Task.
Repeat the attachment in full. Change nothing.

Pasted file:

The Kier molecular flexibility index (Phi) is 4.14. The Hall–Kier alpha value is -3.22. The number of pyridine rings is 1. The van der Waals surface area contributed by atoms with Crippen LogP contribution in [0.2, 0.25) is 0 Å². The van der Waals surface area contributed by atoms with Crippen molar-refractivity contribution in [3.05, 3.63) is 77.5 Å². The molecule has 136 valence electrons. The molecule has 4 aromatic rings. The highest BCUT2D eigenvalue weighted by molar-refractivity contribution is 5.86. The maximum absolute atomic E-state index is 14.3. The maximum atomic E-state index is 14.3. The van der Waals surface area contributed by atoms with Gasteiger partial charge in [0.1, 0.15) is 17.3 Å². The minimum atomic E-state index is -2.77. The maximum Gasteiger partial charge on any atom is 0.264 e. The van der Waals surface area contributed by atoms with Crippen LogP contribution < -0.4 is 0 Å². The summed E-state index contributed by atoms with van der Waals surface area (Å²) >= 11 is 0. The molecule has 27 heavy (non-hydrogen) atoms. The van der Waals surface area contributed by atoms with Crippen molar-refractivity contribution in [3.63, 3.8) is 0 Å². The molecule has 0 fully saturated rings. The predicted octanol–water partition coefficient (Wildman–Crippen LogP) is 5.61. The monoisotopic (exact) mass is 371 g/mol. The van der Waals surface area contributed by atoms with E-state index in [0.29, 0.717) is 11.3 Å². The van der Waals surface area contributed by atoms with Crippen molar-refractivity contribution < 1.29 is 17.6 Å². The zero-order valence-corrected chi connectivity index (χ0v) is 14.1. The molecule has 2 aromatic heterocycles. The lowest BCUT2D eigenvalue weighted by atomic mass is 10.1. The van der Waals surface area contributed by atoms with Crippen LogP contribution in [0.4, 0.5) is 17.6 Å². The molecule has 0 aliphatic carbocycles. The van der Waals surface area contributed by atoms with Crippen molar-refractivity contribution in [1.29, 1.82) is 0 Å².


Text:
The Kier molecular flexibility index (Phi) is 4.14. The Hall–Kier alpha value is -3.22. The number of pyridine rings is 1. The van der Waals surface area contributed by atoms with Crippen LogP contribution in [0.2, 0.25) is 0 Å². The van der Waals surface area contributed by atoms with Crippen molar-refractivity contribution in [3.05, 3.63) is 77.5 Å². The molecule has 136 valence electrons. The molecule has 4 aromatic rings. The highest BCUT2D eigenvalue weighted by molar-refractivity contribution is 5.86. The maximum absolute atomic E-state index is 14.3. The maximum atomic E-state index is 14.3. The van der Waals surface area contributed by atoms with Gasteiger partial charge in [0.1, 0.15) is 17.3 Å². The minimum atomic E-state index is -2.77. The maximum Gasteiger partial charge on any atom is 0.264 e. The van der Waals surface area contributed by atoms with Crippen LogP contribution < -0.4 is 0 Å². The summed E-state index contributed by atoms with van der Waals surface area (Å²) >= 11 is 0. The molecule has 27 heavy (non-hydrogen) atoms. The van der Waals surface area contributed by atoms with Crippen molar-refractivity contribution in [3.63, 3.8) is 0 Å². The molecule has 0 fully saturated rings. The predicted octanol–water partition coefficient (Wildman–Crippen LogP) is 5.61. The monoisotopic (exact) mass is 371 g/mol. The van der Waals surface area contributed by atoms with E-state index in [0.29, 0.717) is 11.3 Å². The van der Waals surface area contributed by atoms with Crippen molar-refractivity contribution < 1.29 is 17.6 Å². The zero-order valence-corrected chi connectivity index (χ0v) is 14.1. The molecule has 2 aromatic heterocycles. The lowest BCUT2D eigenvalue weighted by atomic mass is 10.1. The van der Waals surface area contributed by atoms with Crippen LogP contribution in [0.4, 0.5) is 17.6 Å². The molecule has 0 aliphatic carbocycles. The van der Waals surface area contributed by atoms with Crippen molar-refractivity contribution in [1.29, 1.82) is 0 Å².